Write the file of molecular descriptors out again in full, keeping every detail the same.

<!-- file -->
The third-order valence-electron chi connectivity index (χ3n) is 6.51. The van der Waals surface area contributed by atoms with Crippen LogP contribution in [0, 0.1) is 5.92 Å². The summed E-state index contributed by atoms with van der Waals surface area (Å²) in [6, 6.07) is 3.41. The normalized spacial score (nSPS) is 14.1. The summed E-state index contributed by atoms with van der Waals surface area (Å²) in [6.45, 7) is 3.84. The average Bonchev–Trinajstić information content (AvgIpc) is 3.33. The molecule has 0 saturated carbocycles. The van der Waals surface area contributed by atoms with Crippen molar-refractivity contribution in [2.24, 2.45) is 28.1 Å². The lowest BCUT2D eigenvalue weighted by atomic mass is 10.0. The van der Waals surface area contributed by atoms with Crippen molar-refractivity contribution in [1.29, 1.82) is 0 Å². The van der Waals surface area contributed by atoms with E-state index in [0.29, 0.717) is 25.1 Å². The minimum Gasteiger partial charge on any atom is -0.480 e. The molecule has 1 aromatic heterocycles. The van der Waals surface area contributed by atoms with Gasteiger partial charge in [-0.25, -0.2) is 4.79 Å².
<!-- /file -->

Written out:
The third-order valence-electron chi connectivity index (χ3n) is 6.51. The van der Waals surface area contributed by atoms with Crippen LogP contribution in [0, 0.1) is 5.92 Å². The summed E-state index contributed by atoms with van der Waals surface area (Å²) in [6, 6.07) is 3.41. The normalized spacial score (nSPS) is 14.1. The summed E-state index contributed by atoms with van der Waals surface area (Å²) in [6.45, 7) is 3.84. The average Bonchev–Trinajstić information content (AvgIpc) is 3.33. The molecule has 0 saturated carbocycles. The van der Waals surface area contributed by atoms with Crippen molar-refractivity contribution in [2.24, 2.45) is 28.1 Å². The lowest BCUT2D eigenvalue weighted by atomic mass is 10.0. The van der Waals surface area contributed by atoms with Crippen molar-refractivity contribution in [1.29, 1.82) is 0 Å². The van der Waals surface area contributed by atoms with E-state index in [0.29, 0.717) is 25.1 Å². The minimum Gasteiger partial charge on any atom is -0.480 e. The molecule has 1 aromatic heterocycles. The van der Waals surface area contributed by atoms with Gasteiger partial charge in [-0.25, -0.2) is 4.79 Å².